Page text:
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NASA sees a comma-shaped Tropical Storm Krovanh over Marianas

September 16, 2015

The Marianas Islands in the Northwestern Pacific Ocean were in the tail of Tropical Storm Krovanh's "comma shape" when NASA's Aqua satellite passed overhead early on September 16.

On Sept. 16 at 03:50 UTC (Sept. 15 at 11:50 p.m. EDT) the Moderate Resolution Imaging Spectroradiometer (MODIS) instrument aboard NASA's Aqua satellite captured a visible image of Tropical Storm Krovanh. The center of Krovanh was east of the northern Marianas Islands, while a thick band of thunderstorms that resembled the tail of a comma, stretched over the island chain.

National Weather Service (NWS) in Tiyan, Guam noted that a tropical storm watch remains in effect for Alamagan, Pagan and Agrihan in the northern Marianas Islands. Tropical storm conditions including tropical storm force winds of 39 mph or more are possible within 24 hours. For updated forecasts from the NWS in Guam, visit: http://www.prh.noaa.gov/guam/cyclone.php.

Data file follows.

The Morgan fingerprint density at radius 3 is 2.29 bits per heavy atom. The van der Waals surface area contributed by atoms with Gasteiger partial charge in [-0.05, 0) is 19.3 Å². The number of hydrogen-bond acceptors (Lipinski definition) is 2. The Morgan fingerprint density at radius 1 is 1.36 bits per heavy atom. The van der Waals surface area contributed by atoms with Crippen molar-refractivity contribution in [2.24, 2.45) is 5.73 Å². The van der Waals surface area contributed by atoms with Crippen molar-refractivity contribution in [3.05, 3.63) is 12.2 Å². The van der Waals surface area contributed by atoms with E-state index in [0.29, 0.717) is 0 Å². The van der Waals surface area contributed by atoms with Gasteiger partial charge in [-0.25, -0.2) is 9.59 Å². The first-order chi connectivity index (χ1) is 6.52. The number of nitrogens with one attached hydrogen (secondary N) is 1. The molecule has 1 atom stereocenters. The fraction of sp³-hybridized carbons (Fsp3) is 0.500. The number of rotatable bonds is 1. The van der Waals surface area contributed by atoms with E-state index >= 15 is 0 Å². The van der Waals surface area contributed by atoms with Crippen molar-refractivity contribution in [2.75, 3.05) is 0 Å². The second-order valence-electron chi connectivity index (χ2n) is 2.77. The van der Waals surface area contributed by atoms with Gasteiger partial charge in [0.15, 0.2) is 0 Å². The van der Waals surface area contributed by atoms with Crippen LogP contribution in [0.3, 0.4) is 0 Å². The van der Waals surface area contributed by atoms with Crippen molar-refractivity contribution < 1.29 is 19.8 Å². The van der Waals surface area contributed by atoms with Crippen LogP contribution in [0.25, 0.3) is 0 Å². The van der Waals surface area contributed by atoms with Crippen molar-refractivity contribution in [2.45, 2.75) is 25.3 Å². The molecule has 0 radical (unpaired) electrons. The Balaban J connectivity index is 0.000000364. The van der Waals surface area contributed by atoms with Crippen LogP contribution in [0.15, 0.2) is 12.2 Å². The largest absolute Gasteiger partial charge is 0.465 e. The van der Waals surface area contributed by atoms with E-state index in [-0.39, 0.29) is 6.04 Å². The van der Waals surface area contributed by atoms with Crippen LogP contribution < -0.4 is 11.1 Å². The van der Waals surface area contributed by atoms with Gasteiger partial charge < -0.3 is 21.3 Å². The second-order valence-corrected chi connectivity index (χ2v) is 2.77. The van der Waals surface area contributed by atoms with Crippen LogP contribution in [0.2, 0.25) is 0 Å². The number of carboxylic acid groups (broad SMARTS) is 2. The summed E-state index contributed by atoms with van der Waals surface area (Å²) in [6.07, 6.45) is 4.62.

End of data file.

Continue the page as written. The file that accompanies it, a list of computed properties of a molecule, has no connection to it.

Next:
At 0900 UTC (5 a.m. EDT) on Sept. 16 the Joint Typhoon Warning Center noted that Krovanh had maximum sustained winds near 55 knots (63.3 mph/101.9 kph). It was 20.1 North latitude and 146.8 East longitude, about 391 nautical miles (480 miles) north-northeast of Andersen Air Force Base, Guam and within 115 miles of Agrihan. Krovanh has tracked west-northwestward at 13 knots (15 mph/24 kph).

The JTWC expects Krovanh to peak in intensity on Sept. 18 as it passes east of the island of Iwo To, Japan, when maximum sustained winds are forecast to reach 115 knots. Thereafter, Krovanh is expected to turn to the northeast over the open waters of the Northwestern Pacific and become extra-tropical.
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NASA/Goddard Space Flight Center

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